Below are snippets of information about the 'last man to walk out of Delville Wood'. The first contribution comes from Kevin Burge and the second is by Pat Rundgren (an excerpt from the book Dundee Men At War).
Before the end of the "Great War" of 1914-1918, Dundee High School had lost twenty of its old scholars and three of its staff members to the vicissitudes of battle. One scholar, Capt Garnet George Green, who had passed the Annual Collective Examination in 1903 at Dundee, was awarded the Military Cross for having, “held the whole wood [Delville Wood] with 118 men (of his B Company of the Second Regiment), the whole day against three German Divisions.” He had been born in Dundee in 1889 and after school he joined the Natal Carbineers as a trooper. He saw action during the Bambatha Rebellion of 1906 and also in German South West Africa in 1914 - 1915. From January to March 1916 he served (like his schoolmate Russel Tatham) with the 2nd South African Regiment against the Senussi in Egypt.
In the Battle of Delville Wood (15 July–3 September 1916), with the South African Infantry, he was wounded and on 20 July he was "the last [man] to leave the trench when relief arrived. He was promoted to the rank of Captain in January 1918; but on 23 March 1918, he was killed in action at Arras". Brigadier-General Tanner recommended Lt. Green for the DSO (Distinguished Service Order), but instead he was awarded a bar to his MC and the Prime Minister of South Africa, General Louis Botha, praised him in the South African parliament. This brave man has no known grave but his name is recorded on the wall of the Pozières Memorial and, of course, on the Cenotaph in his hometown, Dundee. - Kevin Burge
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Garnet Green was the nephew of Henry Pybus Handley, founder of the outfitting firm Handley and Sons and later the Umvoti Trading Company. He was a member of the First Town Board.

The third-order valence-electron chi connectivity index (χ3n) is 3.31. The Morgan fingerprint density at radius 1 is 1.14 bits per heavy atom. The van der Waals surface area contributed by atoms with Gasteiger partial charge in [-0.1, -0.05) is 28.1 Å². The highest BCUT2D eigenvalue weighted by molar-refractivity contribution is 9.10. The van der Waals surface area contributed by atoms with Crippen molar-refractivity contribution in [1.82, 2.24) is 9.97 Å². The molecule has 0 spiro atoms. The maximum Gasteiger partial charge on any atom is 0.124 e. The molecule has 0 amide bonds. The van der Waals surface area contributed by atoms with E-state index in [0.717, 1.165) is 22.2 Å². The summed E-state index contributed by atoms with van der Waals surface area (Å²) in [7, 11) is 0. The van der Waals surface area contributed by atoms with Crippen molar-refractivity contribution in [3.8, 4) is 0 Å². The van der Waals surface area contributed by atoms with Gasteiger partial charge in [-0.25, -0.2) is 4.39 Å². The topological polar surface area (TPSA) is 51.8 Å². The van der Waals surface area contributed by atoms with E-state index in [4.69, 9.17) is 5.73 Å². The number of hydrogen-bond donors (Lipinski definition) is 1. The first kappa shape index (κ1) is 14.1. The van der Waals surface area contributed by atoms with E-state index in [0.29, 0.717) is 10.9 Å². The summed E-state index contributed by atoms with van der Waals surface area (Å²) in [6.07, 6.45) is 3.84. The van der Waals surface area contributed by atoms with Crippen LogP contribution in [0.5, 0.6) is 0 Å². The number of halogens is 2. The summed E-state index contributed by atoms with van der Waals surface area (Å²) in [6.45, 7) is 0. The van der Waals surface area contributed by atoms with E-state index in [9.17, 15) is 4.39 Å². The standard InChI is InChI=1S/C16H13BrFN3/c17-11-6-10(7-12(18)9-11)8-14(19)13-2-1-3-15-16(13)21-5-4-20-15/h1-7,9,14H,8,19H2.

2nd Lieutenant, “C” Company, 3rd SAI, Delville Wood. Wounded in action 18 July. Awarded the Military Cross for “exemplary work” in Delville Wood. Awarded bar to M.C. for services at Arras, 12 April 1917, for voluntarily reconnoitring ground under heavy machine gun fire. On 20 September he again reconnoitred front lines, together with Corporal Eddie Fritz MM.
Garnet Green was wounded in but survived the epic battle of Delville Wood, near the village of Longueval. The South African Brigade was given the order to hold the wood at all costs. They entered it on 15 July 1916. By the time they were relieved on 20 July only 18 officers and 702 other ranks were left of the 3 155 men who had gone into the wood five days earlier.
To give some idea of the conditions under which they fought, on 17 July it was estimated that some 400 enemy shells per minute fell on the wood, only a few acres in extent. According to a German account, “the wood was a wasteland of shattered trees, charred and burning stumps, craters thick with mud and blood and corpses everywhere. In places they were piled 4 deep. Worst of all was the moaning of the wounded”.
Promoted Captain January 1918.
Garnet Green was killed in action commanding “B” Company at Gauche Wood 22 March 1918 while holding up a German advance with the remnants of his Company in front of Heudicourt Quarry. He was said to have been “universally popular – all he did was unobtrusive and unpretentious. There was no chance of withdrawing and he was killed, fighting to the last”. Pat Rundgren
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